Staffing levels in corporate accounting and finance are expected to remain stable in the third quarter, according to a recent survey of CFOs.
But the same executives increasingly are reporting difficulty finding qualified professionals.
Sixty-nine per cent of US CFOs surveyed for the staffing services firm Robert Half’s Professional Employment Report forecast for the third quarter of 2012 said it is challenging to find skilled accounting and finance professionals today.
That’s an increase of seven percentage points over the previous quarter. In the survey forecasting the second quarter of 2011, with the economy beginning to emerge from the recession, just 37% of executives reported difficulty finding skilled accounting and finance professionals.
“It’s actually amazing, the increase in CFOs who are really talking about how hard it is to find the right talent,” said Ryan Sutton, senior vice president for the New England district for Robert Half.
After a busy end to 2011 and start to 2012 in terms of expected hires and cuts, CFOs overwhelmingly reported for the second straight quarter that they expect their staffing levels to remain unchanged. For the second consecutive quarter, more than 90% of executives surveyed do not expect to add or reduce accounting and finance staff.
It’s not clear from the survey whether the increased difficulty in recruiting qualified professionals has caused a drop-off in hiring and a stabilising of staffs. The economy also may be a factor, as the overall US unemployment rate has essentially remained unchanged (between 8.1% and 8.3%) for the first five months of this year, according to the US Bureau of Labor Statistics. Datareleased Friday showed a civilian noninstitutional population unemployment rate of 8.2%, up from 8.1% the previous month.
Ninety-three per cent of those surveyed said they expect no changes in accounting and finance personnel in the third quarter of 2012. In the previous quarter, 91% did not anticipate changes in staffing levels in accounting and finance.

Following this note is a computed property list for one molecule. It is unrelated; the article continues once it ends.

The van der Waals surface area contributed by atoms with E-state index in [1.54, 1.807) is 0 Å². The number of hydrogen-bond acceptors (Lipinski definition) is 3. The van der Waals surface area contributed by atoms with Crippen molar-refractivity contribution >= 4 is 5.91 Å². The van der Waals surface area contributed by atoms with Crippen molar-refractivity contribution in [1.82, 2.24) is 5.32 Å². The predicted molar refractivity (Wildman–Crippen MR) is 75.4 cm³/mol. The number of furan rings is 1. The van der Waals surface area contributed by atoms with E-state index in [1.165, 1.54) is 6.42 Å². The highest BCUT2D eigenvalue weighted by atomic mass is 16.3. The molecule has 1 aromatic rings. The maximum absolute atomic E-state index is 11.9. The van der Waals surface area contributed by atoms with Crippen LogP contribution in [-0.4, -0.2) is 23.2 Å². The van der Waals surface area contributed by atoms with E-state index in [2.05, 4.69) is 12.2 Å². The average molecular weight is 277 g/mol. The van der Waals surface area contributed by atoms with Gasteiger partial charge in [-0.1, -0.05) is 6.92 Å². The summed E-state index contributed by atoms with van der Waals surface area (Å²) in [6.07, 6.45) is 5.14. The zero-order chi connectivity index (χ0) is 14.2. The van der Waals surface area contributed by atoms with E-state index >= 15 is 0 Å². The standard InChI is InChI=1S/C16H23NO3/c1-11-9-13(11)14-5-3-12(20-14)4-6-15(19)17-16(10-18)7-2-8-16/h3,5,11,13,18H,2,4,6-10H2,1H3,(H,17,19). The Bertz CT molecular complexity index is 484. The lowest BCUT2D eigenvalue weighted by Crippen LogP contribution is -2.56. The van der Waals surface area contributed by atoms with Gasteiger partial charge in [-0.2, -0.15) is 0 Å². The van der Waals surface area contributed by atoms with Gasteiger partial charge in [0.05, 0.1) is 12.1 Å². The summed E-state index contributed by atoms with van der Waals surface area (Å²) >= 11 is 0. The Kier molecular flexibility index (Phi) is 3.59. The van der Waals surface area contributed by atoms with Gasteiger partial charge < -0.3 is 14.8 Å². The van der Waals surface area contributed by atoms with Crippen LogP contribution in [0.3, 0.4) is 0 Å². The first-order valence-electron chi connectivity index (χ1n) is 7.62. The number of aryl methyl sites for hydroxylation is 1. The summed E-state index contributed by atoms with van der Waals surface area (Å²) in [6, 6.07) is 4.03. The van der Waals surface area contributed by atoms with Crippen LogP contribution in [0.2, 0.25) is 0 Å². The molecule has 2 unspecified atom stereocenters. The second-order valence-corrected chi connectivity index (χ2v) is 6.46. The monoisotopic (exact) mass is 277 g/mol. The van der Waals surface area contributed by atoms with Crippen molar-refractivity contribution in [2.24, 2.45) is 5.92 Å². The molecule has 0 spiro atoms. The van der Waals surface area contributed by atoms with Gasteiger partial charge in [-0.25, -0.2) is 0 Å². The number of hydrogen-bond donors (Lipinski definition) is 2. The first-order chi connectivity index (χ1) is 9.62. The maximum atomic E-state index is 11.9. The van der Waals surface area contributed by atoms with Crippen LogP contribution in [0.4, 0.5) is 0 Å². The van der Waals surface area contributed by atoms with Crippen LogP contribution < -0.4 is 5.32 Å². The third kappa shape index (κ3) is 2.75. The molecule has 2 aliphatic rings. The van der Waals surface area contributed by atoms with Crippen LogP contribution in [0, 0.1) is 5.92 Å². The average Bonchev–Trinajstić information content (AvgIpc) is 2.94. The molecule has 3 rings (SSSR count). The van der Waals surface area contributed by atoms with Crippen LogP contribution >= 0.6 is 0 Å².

The third-quarter forecast shows that 4% of CFOs expect cuts in accounting and finance staffing, and 3% plan increases.
Those numbers in the last two quarters are widely divergent from the previous two quarters. The report for the first quarter of 2012 showed that 20% of executives expected to increase accounting and finance staff and 11% planned decreases. The previous report, for the final quarter of 2011, showed that 12% of executives planned increases and 7% expected decreases in accounting and finance staffing.
On-the-job training provides one possible answer for executives who are struggling to find qualified staff, Sutton said. He said employers who can’t recruit staff accountants with Oracle experience, for example, might need to hire them based on their other skills and help them develop their business-systems skills.
“Obviously, we all would like to pick up the free agents who can come in and hit the ground running,” Sutton said. “If you’re not able to do that, whether it’s finding the skills, or finding the skills at the price point you want, at some point you need to drop back and really come up with a development programme that allows you to pay the right wages that are in your guidelines as an organisation.”
Accounting and finance professionals who are struggling to find a job can improve their prospects by sharpening the skills that employers want, Sutton said.
“You have to update the skills, specifically those business-systems skills,” he said. “That really is the one thing that differentiates the top candidates from the medium candidates, is the business-systems savvy.”